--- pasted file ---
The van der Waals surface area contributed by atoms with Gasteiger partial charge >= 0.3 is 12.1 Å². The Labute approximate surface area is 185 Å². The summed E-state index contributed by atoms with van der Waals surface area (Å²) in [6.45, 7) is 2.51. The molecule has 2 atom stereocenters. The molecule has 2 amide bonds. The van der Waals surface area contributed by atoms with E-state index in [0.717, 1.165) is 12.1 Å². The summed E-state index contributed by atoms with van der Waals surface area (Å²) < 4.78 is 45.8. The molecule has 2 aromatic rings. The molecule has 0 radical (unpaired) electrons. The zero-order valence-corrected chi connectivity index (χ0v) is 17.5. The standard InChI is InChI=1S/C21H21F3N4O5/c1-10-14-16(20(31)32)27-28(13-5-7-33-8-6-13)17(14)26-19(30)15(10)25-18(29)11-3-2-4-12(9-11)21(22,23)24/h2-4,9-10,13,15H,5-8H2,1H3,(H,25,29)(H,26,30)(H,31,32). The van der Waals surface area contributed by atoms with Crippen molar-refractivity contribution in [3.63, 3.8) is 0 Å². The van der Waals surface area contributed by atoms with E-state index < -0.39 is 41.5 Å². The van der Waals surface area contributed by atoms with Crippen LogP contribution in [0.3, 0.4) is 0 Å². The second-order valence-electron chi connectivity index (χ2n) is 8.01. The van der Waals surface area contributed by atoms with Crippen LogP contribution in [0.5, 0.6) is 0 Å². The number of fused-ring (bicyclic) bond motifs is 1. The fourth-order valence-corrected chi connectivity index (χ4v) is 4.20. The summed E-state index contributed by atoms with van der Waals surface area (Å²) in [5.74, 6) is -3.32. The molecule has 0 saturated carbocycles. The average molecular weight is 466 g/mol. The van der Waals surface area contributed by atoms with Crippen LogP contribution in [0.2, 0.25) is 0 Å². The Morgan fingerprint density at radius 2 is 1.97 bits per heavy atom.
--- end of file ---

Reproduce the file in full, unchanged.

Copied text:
The van der Waals surface area contributed by atoms with Gasteiger partial charge >= 0.3 is 12.1 Å². The Labute approximate surface area is 185 Å². The summed E-state index contributed by atoms with van der Waals surface area (Å²) in [6.45, 7) is 2.51. The molecule has 2 atom stereocenters. The molecule has 2 amide bonds. The van der Waals surface area contributed by atoms with E-state index in [0.717, 1.165) is 12.1 Å². The summed E-state index contributed by atoms with van der Waals surface area (Å²) < 4.78 is 45.8. The molecule has 2 aromatic rings. The molecule has 0 radical (unpaired) electrons. The zero-order valence-corrected chi connectivity index (χ0v) is 17.5. The standard InChI is InChI=1S/C21H21F3N4O5/c1-10-14-16(20(31)32)27-28(13-5-7-33-8-6-13)17(14)26-19(30)15(10)25-18(29)11-3-2-4-12(9-11)21(22,23)24/h2-4,9-10,13,15H,5-8H2,1H3,(H,25,29)(H,26,30)(H,31,32). The van der Waals surface area contributed by atoms with Crippen molar-refractivity contribution in [3.63, 3.8) is 0 Å². The van der Waals surface area contributed by atoms with E-state index < -0.39 is 41.5 Å². The van der Waals surface area contributed by atoms with Crippen LogP contribution in [0.3, 0.4) is 0 Å². The second-order valence-electron chi connectivity index (χ2n) is 8.01. The van der Waals surface area contributed by atoms with Crippen LogP contribution in [0.5, 0.6) is 0 Å². The number of fused-ring (bicyclic) bond motifs is 1. The fourth-order valence-corrected chi connectivity index (χ4v) is 4.20. The summed E-state index contributed by atoms with van der Waals surface area (Å²) in [5.74, 6) is -3.32. The molecule has 0 saturated carbocycles. The average molecular weight is 466 g/mol. The van der Waals surface area contributed by atoms with Crippen LogP contribution in [0.2, 0.25) is 0 Å². The Morgan fingerprint density at radius 2 is 1.97 bits per heavy atom.